retail news in context, analysis with attitude

by Michael Sansolo

Count this among the things that are likely to make you say,“Wow!”

Last week we had perhaps had the most disturbing story ever here on MNB - the small piece Kevin wrote about diapers containing technology to alert parents when their child needs a change.

I doubt anyone would call us Luddites, but frankly there are places where technology simply doesn’t have to go and diapers would be high on my list. Changing diapers is never anyone’s favorite job, but determining that your bundle of joy needs tending isn’t that hard and provides some of the most colorful and memorable parenting times. (Not to mention odorous.)

It takes us back to the wonderful Jurassic Park lesson - simply because you can do something doesn’t mean you should. It’s a lesson we all need to learn repeatedly about technology. It won’t matter how much tech we load into the shopping experience if we aren’t focused on what improves the shopper experience. Otherwise, we are just making more noise.

So it’s with some joy that I have to share a story of well-used technology that made both my wife and I say “that’s cool” and in a happy way.

For reasons that require too much detail, we needed a specific product from Home Depot badly and realized it while more than an hour from home. My wife, ever the intrepid one, got on her phone and placed an order at a store we’d soon be passing, just off the highway on which we were traveling.

Home Depot told us the item was in stock and would be available at the pick up locker. They sent her a passcode and a QR code to open said locker. We thought “fine” and drove on. (I was driving obviously, in case you were worried.)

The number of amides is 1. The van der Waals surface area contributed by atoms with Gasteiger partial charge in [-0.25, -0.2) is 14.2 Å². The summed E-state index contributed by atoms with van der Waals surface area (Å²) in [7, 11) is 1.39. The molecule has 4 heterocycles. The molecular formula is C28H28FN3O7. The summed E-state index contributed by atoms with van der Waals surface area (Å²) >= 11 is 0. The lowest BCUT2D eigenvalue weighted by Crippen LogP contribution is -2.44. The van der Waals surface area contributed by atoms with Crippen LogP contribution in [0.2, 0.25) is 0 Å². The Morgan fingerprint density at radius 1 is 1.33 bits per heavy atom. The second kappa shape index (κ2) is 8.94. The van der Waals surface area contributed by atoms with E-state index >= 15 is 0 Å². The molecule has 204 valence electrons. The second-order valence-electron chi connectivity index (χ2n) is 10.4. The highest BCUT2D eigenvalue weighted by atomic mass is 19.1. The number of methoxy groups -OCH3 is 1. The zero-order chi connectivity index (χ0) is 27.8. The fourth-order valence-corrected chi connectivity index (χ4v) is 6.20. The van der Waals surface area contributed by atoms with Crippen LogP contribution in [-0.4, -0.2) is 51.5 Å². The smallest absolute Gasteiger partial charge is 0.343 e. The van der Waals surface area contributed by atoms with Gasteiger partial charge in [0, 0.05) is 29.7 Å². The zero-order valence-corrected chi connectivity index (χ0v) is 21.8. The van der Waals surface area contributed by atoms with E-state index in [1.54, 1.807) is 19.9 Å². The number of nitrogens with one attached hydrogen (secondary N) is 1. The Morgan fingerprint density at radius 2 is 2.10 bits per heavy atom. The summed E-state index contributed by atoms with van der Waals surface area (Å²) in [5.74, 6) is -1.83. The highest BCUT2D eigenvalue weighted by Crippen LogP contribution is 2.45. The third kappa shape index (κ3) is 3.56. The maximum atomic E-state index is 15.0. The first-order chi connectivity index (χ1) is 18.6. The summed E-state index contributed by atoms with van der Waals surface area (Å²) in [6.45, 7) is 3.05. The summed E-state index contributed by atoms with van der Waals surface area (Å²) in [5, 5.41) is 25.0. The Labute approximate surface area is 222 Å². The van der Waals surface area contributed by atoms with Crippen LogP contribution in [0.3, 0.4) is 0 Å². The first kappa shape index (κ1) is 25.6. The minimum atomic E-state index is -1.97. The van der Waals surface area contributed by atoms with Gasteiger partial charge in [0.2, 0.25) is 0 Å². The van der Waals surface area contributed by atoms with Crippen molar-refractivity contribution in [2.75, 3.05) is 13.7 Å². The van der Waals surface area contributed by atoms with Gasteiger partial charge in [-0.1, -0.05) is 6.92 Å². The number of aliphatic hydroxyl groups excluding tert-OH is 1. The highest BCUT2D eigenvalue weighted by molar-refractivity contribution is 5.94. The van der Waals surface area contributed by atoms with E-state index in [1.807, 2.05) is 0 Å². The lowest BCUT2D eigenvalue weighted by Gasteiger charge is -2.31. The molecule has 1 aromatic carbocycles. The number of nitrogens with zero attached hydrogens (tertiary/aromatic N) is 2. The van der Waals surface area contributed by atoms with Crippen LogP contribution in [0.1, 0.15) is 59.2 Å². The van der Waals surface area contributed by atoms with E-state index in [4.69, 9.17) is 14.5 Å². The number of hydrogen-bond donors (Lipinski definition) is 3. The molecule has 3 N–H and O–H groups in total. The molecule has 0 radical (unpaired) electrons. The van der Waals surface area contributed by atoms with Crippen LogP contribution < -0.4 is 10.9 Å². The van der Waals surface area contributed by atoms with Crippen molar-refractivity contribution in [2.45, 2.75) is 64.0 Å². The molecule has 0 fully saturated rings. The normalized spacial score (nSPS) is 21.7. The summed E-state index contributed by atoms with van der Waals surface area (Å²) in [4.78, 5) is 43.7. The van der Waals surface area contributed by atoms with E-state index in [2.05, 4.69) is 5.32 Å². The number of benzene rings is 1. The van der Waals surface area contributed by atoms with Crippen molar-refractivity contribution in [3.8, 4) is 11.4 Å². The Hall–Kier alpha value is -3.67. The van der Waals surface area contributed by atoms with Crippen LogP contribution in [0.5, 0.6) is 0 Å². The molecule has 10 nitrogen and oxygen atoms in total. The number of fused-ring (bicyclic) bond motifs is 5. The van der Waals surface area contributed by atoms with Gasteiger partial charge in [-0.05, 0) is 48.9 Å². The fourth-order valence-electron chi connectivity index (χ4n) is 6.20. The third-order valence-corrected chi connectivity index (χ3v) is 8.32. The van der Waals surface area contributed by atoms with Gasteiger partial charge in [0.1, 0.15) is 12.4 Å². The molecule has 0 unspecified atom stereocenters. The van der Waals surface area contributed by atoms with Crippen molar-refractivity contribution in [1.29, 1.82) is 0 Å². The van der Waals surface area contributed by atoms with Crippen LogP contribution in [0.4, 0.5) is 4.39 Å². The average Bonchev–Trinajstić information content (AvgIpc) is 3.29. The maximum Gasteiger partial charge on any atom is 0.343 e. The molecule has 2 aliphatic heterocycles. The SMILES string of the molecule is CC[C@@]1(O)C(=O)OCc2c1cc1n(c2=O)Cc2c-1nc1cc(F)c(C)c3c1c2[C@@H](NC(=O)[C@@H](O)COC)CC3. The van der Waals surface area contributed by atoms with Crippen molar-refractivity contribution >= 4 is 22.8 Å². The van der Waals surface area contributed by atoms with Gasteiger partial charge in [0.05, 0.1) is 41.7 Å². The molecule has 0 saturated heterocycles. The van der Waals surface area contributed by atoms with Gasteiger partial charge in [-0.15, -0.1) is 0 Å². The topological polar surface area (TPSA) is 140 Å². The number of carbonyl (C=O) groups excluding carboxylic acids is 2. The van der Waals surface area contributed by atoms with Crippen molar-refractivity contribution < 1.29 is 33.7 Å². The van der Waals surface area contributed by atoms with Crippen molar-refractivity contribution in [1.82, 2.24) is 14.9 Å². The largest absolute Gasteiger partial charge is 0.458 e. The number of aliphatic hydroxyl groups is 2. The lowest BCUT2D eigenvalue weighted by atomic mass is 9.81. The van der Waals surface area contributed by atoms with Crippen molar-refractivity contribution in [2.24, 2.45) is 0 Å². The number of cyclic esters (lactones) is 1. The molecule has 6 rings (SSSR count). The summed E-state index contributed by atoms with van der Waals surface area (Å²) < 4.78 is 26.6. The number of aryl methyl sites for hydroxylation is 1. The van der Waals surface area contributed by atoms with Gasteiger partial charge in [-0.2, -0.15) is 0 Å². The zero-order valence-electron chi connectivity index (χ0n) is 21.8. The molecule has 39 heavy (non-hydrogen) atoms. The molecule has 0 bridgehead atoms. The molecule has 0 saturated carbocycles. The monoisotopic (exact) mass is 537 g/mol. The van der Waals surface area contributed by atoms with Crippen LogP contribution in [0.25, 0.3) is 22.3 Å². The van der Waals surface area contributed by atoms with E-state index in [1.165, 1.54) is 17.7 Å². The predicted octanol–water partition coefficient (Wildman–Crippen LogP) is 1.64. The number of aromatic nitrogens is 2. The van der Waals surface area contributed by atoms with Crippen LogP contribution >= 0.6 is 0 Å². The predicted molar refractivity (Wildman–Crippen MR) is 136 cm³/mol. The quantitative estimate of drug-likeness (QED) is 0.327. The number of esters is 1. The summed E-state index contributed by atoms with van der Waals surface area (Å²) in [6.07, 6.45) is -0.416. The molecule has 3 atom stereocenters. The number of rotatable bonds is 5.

Forty-five minutes later we arrived at the store and I dutifully followed the signs to the pick up area to find my locker - only I went to the wrong place. A front-end staffer turned me around to show me a nearby sleek tower that serves as the pick up locker.

As we walked up to the monolith, a door slid open, allowing us to access a keyboard and a scanner. We scanned the QR code and the machine blinked to life like a giant candy machine. In seconds our order descended to the open window and we were on our way.

My only regret was I hadn’t filmed the entire transaction to share with you now. It was that cool.

Frankly, I’m no big fan of Home Depot for countless reasons, including my preference to use a local hardware store and my inability to do most home repair tasks without severely damaging my body, home and marriage. But the tower could bring me back.

That’s what cool technology does; it enhances the experience in new and cool ways. It’s like the Coca-Cola Freestyle machines that make every beverage an exciting purchase, or the Disneyland wristbands that make the theme parks even more fun. Cool technology can take a moment, enhance it and make it special, which is what we want. It’s not about the technology; it’s about the moment.

In contrast, on that same trip we stopped at a fast food restaurant and just as I started using the computer screen to order lunch I was diverted by an engaging staffer working the cash register, whose wit and personality quickly convinced me that I’d rather talk to her than a machine.

Making a customer experience special is what wins whether by machine or the personal touch. Even when it comes to dirty diapers.

Michael Sansolo can be reached via email at . His book, “THE BIG PICTURE: Essential Business Lessons From The Movies,” co-authored with Kevin Coupe, is available on Amazon by clicking here. And, his book "Business Rules!" is available from Amazon by clicking here.
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